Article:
The outbreak of Ebola haemorrhagic fever in Kasese is a matter of great concern to everyone. It’s encouraging to see that the boss of the World Health Organisation Dr. Tedros Adhanom embarked on an emergency trip to Uganda to lend his organisation’s support in containing the disease, just a few days after the government confirmed the outbreak.
Dr. Tedros’s visit follows a donation of vehicles and motorcycles by the WHO to help Uganda counter the challenge of Ebola. Similar emergency assistance has been provided by the government of the Republic of Ireland to the ministry hours after Minister Ruth Aceng confirmed the Ebola outbreak.
These emergency responses not only signify the importance with which countries attach to an outbreak of a disease like Ebola.
It is however unfortunate to note that Uganda’s neighbours and members of the East African community have not demonstrated corresponding solidarity by joining efforts to try to contain and control the outbreak before it reaches them.
It is all well when the governments of Kenya, Rwanda and Tanzania send alerts to its people to beware of possible danger coming from Uganda and may be other countries. But providing assistance, and expressing solidarity, in whichever form, can bring about huge benefits in strengthening the bond and sense of unity between the people of East Africa.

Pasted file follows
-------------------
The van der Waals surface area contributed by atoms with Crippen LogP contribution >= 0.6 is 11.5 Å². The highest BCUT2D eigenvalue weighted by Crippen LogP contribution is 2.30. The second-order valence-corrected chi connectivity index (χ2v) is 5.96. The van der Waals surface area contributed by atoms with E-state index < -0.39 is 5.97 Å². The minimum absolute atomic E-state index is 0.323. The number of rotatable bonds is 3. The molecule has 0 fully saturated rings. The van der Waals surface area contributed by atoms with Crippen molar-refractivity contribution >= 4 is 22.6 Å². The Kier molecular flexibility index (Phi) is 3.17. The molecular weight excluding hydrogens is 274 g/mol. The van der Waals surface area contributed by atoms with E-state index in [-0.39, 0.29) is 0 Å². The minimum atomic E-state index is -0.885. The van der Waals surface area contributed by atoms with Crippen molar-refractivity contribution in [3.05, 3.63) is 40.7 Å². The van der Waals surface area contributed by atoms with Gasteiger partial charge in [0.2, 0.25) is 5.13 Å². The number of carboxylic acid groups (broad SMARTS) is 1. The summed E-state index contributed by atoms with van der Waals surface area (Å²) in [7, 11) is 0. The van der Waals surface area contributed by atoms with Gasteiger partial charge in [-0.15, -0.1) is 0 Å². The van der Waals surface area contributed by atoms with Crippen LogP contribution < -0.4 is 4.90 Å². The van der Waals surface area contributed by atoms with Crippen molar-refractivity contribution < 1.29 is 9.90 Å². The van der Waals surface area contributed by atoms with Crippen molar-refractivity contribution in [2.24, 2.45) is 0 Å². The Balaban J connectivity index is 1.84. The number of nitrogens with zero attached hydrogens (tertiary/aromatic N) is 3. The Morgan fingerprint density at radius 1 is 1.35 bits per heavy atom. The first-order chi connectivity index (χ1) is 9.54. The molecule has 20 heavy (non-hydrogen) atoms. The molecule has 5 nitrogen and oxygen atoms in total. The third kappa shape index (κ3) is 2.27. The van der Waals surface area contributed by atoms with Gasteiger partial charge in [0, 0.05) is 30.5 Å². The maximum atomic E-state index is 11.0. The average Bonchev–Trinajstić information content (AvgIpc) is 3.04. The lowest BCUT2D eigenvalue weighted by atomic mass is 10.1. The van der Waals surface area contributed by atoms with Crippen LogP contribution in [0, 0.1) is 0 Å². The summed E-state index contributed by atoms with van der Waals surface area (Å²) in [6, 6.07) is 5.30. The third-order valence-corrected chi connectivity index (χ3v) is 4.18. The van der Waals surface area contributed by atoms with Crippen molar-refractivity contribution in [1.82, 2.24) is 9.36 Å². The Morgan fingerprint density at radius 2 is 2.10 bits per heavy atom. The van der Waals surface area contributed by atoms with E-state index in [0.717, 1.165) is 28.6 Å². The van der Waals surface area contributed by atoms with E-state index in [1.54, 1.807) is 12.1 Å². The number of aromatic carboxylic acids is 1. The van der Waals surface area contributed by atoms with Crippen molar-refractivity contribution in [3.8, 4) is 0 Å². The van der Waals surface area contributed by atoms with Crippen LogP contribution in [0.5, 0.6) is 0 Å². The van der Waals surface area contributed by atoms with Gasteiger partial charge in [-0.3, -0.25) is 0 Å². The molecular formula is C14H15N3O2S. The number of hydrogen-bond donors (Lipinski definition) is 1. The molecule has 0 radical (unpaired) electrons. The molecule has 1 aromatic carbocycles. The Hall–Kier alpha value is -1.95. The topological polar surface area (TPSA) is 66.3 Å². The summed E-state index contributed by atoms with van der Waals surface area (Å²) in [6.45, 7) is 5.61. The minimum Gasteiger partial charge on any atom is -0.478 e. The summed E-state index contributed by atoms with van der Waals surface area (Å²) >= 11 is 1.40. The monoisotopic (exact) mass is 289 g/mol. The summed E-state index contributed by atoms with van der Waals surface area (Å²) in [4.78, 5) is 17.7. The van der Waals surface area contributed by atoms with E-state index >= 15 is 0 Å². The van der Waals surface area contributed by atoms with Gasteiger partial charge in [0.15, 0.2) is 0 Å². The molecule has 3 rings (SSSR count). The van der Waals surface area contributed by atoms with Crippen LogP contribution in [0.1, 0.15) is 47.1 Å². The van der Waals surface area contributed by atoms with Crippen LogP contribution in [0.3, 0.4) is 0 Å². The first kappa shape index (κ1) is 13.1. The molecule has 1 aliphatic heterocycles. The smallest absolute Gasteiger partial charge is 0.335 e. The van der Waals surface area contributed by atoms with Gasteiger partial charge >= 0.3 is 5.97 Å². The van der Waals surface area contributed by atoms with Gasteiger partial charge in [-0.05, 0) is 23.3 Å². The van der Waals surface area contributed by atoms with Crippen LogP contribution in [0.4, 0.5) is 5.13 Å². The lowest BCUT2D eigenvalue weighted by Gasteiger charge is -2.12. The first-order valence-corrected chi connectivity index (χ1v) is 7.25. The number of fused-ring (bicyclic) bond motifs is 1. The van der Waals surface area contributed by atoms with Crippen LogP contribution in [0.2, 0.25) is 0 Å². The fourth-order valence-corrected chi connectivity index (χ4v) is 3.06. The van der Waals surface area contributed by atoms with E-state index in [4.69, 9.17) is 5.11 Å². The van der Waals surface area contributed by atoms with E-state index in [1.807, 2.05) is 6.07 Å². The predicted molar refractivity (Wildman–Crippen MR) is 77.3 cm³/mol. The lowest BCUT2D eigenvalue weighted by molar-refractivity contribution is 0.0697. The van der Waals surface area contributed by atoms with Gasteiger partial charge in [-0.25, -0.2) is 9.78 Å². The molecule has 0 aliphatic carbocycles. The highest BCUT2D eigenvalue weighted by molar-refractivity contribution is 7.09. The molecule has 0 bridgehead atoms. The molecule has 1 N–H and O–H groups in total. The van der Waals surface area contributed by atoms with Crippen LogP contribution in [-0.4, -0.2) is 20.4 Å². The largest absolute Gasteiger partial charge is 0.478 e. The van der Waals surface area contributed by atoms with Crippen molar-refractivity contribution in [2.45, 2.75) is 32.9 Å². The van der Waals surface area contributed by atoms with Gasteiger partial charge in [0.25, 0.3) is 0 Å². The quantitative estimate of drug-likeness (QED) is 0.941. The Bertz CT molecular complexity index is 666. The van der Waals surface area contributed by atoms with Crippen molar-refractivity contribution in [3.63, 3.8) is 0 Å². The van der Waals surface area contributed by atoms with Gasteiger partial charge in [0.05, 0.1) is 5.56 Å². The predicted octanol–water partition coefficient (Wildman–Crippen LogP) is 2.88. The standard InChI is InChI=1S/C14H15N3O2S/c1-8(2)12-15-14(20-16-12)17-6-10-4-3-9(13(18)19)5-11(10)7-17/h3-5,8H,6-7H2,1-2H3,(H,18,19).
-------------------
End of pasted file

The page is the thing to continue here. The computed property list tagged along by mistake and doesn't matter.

The show of solidarity should not stop at the level of government, it should be seen to come from other institutions like regional bodies like the East African Community secretariat, Regional Medical and Scientific Associations, Red Cross Societies from neighbouring countries and more.
The point we are making is that the Ebola outbreak can be used as an pportunity to show unity of purpose. By uniting to solve a common problem that knows no borders, the people of East Africa would find a reason to associate with the regional body, unlike in the current situation where many people find it hard to understand the benefits of coming together.